The in vitro catalyzed system requires the tedious purification of multiple enzymes, supplementation with the expensive cofactor NADPH and it is not suitable for large-scale preparation, so we decided to develop an E. coli-based whole-cell biocatalysis system for NAS synthesis. The NAS-C reaction depends on electron transportation systems and, therefore, we first evaluated different pairs of electron transport systems to optimize this reaction. As NAS-C can be produced by heterologous expression in S. albus, the endogenous ferrodoxin (Fd) and ferrodoxin reductase (FdR) of S. albus could be competent for this reaction. Thereby, all four FdR and three Fd genes from S. albus were amplified and cloned into pET28a for expression in E. coli. Unfortunately, none of Fd and FdR combination show activity and thus were excluded for further study. Although we could use the E. coli-sourced Fdx and FdxR, the commercial Spinach Fd and FdR were tested and found to provide much better activity than the E. coli-sourced Fdx and FdxR (~50-fold based on the conversion yield, Fig. 3a, trace IV).

Both spinach fd and fdr genes were synthesized with codons optimized for E. coli and constructed into a variety of plasmids for evaluation of their expression yield in E. coli. When fused with a TRX and MBP tag at N-terminal, respectively, Fd and FdR protein can be expressed well, and the fusion proteins are fully competent without a need to remove the tags. Finally, we cloned trx-fd and mbp-fdr into a pRSFduet vector and nascB into pET21a to achieve the co-expression of Fd, FdR, and NascB in E. coli.

Unexpectedly, co-expression of these genes (fd, fdr, and nascB) in E. coli BL21 (DE3) showed a highly toxic effect as cells rapidly underwent self-lysis after the expression was induced by IPTG. As cells are safe upon the individual expression of Fd, FdR, and NascB, the toxicity effect must be derived from the activated NascB in the presence of both Fd and FdR. After screening several commercial E. coli strains including E. coli Rosetta (DE3), BL21 (DE3)-pLysE, C41 (DE3), and C43 (DE3), which are widely used and some claimed to be particularly suitable for toxic protein expression, none of those strains can survive the activated NascB.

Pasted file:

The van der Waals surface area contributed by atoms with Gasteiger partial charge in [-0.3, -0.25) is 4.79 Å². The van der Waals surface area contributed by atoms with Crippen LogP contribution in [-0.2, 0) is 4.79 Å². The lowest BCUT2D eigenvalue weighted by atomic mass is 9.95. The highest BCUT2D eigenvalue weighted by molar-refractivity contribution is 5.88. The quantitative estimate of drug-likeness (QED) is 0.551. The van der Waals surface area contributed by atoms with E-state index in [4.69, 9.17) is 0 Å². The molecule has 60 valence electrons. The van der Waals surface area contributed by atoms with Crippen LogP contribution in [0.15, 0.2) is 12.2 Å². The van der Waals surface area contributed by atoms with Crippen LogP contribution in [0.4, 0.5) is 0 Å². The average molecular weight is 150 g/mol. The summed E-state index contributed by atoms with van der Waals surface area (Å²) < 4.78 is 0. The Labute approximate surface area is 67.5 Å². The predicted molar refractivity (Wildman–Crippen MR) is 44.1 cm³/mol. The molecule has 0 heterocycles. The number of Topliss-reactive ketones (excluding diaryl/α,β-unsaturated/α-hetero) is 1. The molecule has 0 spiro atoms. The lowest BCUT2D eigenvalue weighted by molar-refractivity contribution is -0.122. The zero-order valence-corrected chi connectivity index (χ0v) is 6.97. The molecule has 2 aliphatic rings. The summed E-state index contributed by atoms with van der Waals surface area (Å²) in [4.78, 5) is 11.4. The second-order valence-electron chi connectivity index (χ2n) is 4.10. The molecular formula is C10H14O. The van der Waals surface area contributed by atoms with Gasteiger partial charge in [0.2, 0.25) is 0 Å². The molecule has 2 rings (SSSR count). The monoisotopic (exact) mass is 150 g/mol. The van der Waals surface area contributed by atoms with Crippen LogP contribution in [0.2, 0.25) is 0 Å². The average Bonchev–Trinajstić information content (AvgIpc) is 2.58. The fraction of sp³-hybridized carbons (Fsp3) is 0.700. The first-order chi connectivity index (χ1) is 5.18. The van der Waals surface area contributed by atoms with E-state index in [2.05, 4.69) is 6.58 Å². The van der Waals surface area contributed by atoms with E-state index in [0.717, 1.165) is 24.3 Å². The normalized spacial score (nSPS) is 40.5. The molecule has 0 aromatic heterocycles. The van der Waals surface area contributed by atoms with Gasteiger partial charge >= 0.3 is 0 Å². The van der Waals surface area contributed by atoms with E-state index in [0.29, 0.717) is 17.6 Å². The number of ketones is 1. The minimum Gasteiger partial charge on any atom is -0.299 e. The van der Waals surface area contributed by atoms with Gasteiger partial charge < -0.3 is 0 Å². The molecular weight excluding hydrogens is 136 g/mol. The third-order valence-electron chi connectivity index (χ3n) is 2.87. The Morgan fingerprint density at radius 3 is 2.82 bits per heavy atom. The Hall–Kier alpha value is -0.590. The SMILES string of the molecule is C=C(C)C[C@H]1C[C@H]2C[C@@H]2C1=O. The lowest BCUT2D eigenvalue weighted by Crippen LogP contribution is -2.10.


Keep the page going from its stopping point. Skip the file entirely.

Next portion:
All above tested E. coli strains are a derivative of E. coli BL21 (DE3), a B type strain. The B type strains are often used for protein expression, while K type strains are mostly used for DNA cloning but also for protein expression, such as Shuffle T7 competent E. coli from New England Biolabs. Considering the difference between these two types, K type strain may be tolerant to the toxicity of activated NascB. We further screened two different K strains, i.e., the commercial strain E. coli JM109 (DE3) and a homemade strain E. coli GB05dir-T7. E. coli GB05dir is a derivative of DH10B by integration of RecET proteins on the genome21. For satisfying the requirement of expressing Fd, FdR, and NascB under T7 promoter, a T7 polymerase-coding gene was integrated into the lac operon, yielding E. coli GB05dir-T7. Surprisingly, the resulting strain E. coli GB05dir-T7 is very robust for the complete P450 catalytic system expression, while E. coli JM109 (DE3)-T7 died rapidly as other B type strains did. Both E. coli JM109 (DE3) and E. coli GB05dir are derived from the prototype strain K12, so their genotype is similar. The most obvious difference is the deficiency of the Lon protease in JM109 (DE3). Like other B type (DE3) strains, the lon gene was knocked out as it causes protein degradation. However, Lon protease is also required for stress-induced developmental changes and survival from DNA damage22,23. Because activated P450 can generate radical species, which may be able to cause DNA damage, we assume the lon deficiency in E. coli strains could be the major reason for cell death. Considering Lon can cause protein degradation, the expression yield for every single protein in GB05dir-T7 and BL21 (DE3) was compared to show the effect of Lon on protein expression is trivial: the protein yield in GB05dir-T7 is only slightly lower (~20%) than BL21 (DE3). Therefore, this strain is still efficient for protein expression and could be suitable for many other toxic P450 systems. Using this E. coli GB05dir-T7-based whole-cell system, complete conversion of cWL-PL into NAS-C can be achieved by an overnight incubation (Supplementary Figure 6a). Considering that the P450 reaction requires NADPH, we further tried co-expression of glucose dehydrogenase (GDH) with Fd, FdR, and NascB in GB05dir-T7, but the catalytic activity of NascB did not improve, suggesting that the endogenous NADPH supply in the E. coli is indeed sufficient.

Generation of structural varieties through biocatalysis